Dancing demands a lot - physical strength and balance, mental endurance and focus, and a passionately artistic view of movement. As a parent of an enthusiastic young dancer, you see first-hand every week - and likely several times per week - the immense effort and hard work that goes into dancing, and the associated strains on the lower limbs. And if your child has begun dancing en pointe in their ballet classes? Well, that is a minefield! Studies have found that the pressure on the toes while en pointe almost quadruples to 220 psi (from a mere 63 psi during walking), with a 60 kg ballerina who lands en pointe from a height of one metre generating an impact force of 700 psi. Obviously, a correctly fitted pointe shoe which maintains the foot’s natural three points of support will dissipate these forces and keep the toes safe but an alarming number of dancers are not fitted to international best practice.
Simply put? The feet and legs are under extraordinary pressure to perform - so it’s no surprise that at times (and for some, very often), things can go wrong, and injuries can occur. So, is the time for your child to see a dance podiatrist when concerns or problems arise, or should that important relationship start long before to help support your child through their dancing journey? Here are some important insights about seeing a dance podiatrist from our consultant dance podiatrist, Georgina Barr.
First thing’s first: what is a dance podiatrist?
A dance podiatrist is a specialised healthcare professional with an internationally recognised podiatry qualification, clinical experience, and extra study completed to understand the needs of the diverse dance community. They will focus on the diagnosis, treatment, and prevention of foot and ankle conditions and problems specifically related to dancing, in all its various forms. Dance podiatrists understand the unique biomechanical demands and repetitive stresses that dancers' feet and lower limbs undergo during dance practice and performances. Often, it’s their own experience with dance, paired with their specialised training, that allows a dance podiatrist to review your dance technique and implement rehabilitation strategies to help dancers optimise their lower limb health.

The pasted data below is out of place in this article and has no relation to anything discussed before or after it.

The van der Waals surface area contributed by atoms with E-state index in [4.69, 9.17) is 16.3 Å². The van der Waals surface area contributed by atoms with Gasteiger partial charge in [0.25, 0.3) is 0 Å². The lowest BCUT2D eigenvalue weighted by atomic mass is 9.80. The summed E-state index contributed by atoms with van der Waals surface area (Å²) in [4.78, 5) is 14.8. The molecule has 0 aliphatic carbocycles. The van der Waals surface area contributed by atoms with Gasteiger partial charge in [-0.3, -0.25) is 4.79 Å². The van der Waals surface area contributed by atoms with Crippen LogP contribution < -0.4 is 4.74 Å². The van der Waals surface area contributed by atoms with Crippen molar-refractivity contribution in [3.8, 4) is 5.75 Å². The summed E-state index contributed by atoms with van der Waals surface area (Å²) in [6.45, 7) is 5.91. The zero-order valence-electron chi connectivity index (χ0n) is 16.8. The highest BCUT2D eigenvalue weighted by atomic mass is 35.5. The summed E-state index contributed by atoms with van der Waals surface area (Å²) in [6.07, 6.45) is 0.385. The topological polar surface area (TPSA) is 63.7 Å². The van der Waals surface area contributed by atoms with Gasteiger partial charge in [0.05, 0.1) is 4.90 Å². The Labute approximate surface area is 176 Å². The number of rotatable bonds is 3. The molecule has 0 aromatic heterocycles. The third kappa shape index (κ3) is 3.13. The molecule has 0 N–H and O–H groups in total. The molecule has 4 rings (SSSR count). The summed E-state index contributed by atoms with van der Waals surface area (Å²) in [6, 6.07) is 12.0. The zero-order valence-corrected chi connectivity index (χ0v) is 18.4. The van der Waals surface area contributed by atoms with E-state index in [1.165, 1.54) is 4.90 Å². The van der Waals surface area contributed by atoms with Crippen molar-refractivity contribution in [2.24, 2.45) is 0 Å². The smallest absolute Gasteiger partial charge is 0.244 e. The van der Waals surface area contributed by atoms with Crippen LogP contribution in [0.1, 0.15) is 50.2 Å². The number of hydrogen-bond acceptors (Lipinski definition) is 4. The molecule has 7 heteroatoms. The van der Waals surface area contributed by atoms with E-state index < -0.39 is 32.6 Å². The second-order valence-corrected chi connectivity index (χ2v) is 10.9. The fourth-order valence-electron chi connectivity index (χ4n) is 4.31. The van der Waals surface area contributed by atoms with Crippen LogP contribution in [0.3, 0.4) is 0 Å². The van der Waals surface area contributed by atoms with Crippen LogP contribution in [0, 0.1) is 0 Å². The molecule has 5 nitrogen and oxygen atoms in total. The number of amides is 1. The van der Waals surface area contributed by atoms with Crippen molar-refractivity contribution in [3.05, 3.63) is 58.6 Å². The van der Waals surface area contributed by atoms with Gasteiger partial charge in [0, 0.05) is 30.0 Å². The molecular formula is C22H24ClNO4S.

Our dance podiatry consultant, Georgina Barr, is a qualified New Zealand podiatrist who has done extra training with Juon Pointe (and is the only recipient of the Juon Pointe Gold Standard award for original pointe shoe research) and the New Zealand Academy of Highland and National Dancing (she has so far completed the Intermediate examination and is working on researching in-shoe pressures for the Academy). She works with all dancers of any age and has presented her work and original research at national and international dance and medicine conferences.
She understands the training loads and technique needs for a wide variety of dance styles and levels. For example, jazz dance and tap dance are very different in style, technique, and footwear and the medical professional that you chose should be familiar with this.